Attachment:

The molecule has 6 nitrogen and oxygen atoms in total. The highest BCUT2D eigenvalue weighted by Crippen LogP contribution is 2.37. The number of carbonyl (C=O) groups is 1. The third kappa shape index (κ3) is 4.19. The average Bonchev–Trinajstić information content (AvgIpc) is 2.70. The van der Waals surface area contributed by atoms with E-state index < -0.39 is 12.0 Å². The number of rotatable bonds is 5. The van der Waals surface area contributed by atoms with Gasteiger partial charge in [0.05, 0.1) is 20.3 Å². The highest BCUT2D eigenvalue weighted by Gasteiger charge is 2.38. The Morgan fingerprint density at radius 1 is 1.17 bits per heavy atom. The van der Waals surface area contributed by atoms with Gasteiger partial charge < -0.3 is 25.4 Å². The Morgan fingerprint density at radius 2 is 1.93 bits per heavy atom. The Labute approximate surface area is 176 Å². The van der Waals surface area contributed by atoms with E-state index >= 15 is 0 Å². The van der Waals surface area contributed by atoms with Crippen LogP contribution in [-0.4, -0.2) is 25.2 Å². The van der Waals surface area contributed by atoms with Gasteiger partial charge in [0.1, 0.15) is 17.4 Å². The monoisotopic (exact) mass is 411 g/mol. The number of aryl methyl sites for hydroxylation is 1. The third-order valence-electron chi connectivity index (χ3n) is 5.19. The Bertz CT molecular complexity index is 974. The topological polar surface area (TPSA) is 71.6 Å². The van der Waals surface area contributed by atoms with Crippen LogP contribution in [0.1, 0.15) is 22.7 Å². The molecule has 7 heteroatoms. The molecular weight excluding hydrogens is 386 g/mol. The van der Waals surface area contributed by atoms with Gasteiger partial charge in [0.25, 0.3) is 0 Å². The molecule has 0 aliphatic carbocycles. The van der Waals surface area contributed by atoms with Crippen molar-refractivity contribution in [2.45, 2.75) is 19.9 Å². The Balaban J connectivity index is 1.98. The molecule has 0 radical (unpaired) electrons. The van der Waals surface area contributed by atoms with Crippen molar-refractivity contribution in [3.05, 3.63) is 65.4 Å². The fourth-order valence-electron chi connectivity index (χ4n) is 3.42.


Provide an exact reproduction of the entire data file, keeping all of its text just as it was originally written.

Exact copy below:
The molecule has 6 nitrogen and oxygen atoms in total. The highest BCUT2D eigenvalue weighted by Crippen LogP contribution is 2.37. The number of carbonyl (C=O) groups is 1. The third kappa shape index (κ3) is 4.19. The average Bonchev–Trinajstić information content (AvgIpc) is 2.70. The van der Waals surface area contributed by atoms with E-state index < -0.39 is 12.0 Å². The number of rotatable bonds is 5. The van der Waals surface area contributed by atoms with Gasteiger partial charge in [0.05, 0.1) is 20.3 Å². The highest BCUT2D eigenvalue weighted by Gasteiger charge is 2.38. The Morgan fingerprint density at radius 1 is 1.17 bits per heavy atom. The van der Waals surface area contributed by atoms with Gasteiger partial charge < -0.3 is 25.4 Å². The Morgan fingerprint density at radius 2 is 1.93 bits per heavy atom. The Labute approximate surface area is 176 Å². The van der Waals surface area contributed by atoms with E-state index >= 15 is 0 Å². The van der Waals surface area contributed by atoms with Crippen LogP contribution in [-0.4, -0.2) is 25.2 Å². The van der Waals surface area contributed by atoms with Gasteiger partial charge in [0.1, 0.15) is 17.4 Å². The monoisotopic (exact) mass is 411 g/mol. The number of aryl methyl sites for hydroxylation is 1. The third-order valence-electron chi connectivity index (χ3n) is 5.19. The Bertz CT molecular complexity index is 974. The topological polar surface area (TPSA) is 71.6 Å². The van der Waals surface area contributed by atoms with Crippen LogP contribution in [0.1, 0.15) is 22.7 Å². The molecule has 7 heteroatoms. The molecular weight excluding hydrogens is 386 g/mol. The van der Waals surface area contributed by atoms with Gasteiger partial charge in [0.25, 0.3) is 0 Å². The molecule has 0 aliphatic carbocycles. The van der Waals surface area contributed by atoms with Crippen molar-refractivity contribution in [2.45, 2.75) is 19.9 Å². The Balaban J connectivity index is 1.98. The molecule has 0 radical (unpaired) electrons. The van der Waals surface area contributed by atoms with Crippen molar-refractivity contribution in [3.05, 3.63) is 65.4 Å². The fourth-order valence-electron chi connectivity index (χ4n) is 3.42.